Tuesday, February 10, 2009

Iranian Revolution's Thirtieth Anniversary

Thirty years ago, during the several months past, my generation was restructuring social life in Iran, breaking down government doors previously impervious to people's demands, evicting a dictatorial bunch of idiots who had been imposed on us in 1953, in a coup inspired in the U.K. and carried out by the CIA.

And so it was, thirty years ago, during these very months past, that we stormed ministries, prisons and government buildings, sat down in school yards, refused to go to or teach classes, went on strike in factories, oil refineries and petrochemical plants, marched in the streets in hundreds, then thousands, and soon in hundreds of thousands.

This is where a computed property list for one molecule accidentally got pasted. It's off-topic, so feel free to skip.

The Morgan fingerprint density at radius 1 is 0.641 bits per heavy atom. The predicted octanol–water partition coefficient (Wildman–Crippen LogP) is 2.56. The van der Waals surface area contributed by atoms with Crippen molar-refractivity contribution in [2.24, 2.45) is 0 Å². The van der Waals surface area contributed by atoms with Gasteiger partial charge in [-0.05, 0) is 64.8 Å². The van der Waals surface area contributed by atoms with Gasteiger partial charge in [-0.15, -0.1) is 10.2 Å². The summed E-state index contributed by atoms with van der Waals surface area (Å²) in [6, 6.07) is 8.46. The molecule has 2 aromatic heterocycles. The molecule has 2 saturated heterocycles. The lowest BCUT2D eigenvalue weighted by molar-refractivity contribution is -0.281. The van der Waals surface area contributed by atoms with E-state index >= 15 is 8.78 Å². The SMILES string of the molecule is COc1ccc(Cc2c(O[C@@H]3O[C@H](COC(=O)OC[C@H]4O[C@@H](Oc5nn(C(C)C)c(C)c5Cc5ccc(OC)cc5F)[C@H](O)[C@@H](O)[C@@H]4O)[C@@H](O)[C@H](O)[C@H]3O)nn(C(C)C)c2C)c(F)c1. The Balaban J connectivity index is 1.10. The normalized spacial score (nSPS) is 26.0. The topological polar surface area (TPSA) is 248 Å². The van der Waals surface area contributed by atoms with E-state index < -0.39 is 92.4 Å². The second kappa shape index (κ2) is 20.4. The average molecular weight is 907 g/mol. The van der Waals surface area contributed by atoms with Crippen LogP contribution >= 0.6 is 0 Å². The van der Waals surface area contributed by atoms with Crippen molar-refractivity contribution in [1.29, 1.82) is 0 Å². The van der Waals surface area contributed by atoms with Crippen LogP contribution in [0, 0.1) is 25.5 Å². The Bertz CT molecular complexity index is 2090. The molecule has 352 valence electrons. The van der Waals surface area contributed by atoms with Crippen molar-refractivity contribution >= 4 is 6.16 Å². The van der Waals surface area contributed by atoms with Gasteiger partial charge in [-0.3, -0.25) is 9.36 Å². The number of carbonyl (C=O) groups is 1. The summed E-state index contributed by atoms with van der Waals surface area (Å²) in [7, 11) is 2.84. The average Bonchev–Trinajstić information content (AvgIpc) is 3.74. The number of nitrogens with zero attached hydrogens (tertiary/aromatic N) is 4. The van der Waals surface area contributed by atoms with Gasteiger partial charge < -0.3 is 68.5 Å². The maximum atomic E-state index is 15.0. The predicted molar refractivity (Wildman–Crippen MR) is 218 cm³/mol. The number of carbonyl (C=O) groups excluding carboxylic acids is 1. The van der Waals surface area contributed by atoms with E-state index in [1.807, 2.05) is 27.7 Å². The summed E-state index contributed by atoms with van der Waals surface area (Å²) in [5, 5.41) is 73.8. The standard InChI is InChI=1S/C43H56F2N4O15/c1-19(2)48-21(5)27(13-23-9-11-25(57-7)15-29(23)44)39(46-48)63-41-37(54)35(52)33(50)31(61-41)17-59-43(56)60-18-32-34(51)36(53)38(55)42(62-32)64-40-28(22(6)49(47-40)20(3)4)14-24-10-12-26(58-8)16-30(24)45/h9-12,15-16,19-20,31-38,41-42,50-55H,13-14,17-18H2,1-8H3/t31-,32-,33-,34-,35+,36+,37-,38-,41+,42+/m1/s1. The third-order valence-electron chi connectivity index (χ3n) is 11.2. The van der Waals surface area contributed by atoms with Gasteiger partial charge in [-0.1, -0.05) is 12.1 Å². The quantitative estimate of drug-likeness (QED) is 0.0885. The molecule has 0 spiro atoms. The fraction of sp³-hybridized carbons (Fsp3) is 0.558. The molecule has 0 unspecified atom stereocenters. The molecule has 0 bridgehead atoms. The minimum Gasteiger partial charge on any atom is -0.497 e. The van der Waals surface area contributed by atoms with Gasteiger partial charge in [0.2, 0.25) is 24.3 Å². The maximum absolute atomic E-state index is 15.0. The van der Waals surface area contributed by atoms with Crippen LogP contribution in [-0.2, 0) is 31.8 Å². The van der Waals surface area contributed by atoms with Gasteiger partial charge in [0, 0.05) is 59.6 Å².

The revolution had such a force that even in the most laidback towns, like Shiraz, people started taking to the streets in the tens and hundreds of thousands. In the famously mellow town of our beloved poets Sadi and Haafez, where martial law was declared last and lifted first, I saw hundreds of thousands in the streets and it was a sight to behold.

Back in those days thirty years ago, we were storming SAVAK buildings after pitch battles, some lasting hours some days, finding instruments of torture and files, files and more files. All those files that our rulers had indeed been keeping: on us, on our friends and classmates, our fathers, brothers, sisters, cousins and more. Those files, the cumulative result of diligent work, of years of training by the Israeli Mossad agents bringing the Shah's ability for secret information gathering up to par.

All those files that, just as swiftly as they were being unearthed, were trucked away to the mosques. For safe keeping they said. But, some knew better. Soon, those files would be added to. Soon, those files would be swallowed up by a far greater secret service that the theocrats had in mind.

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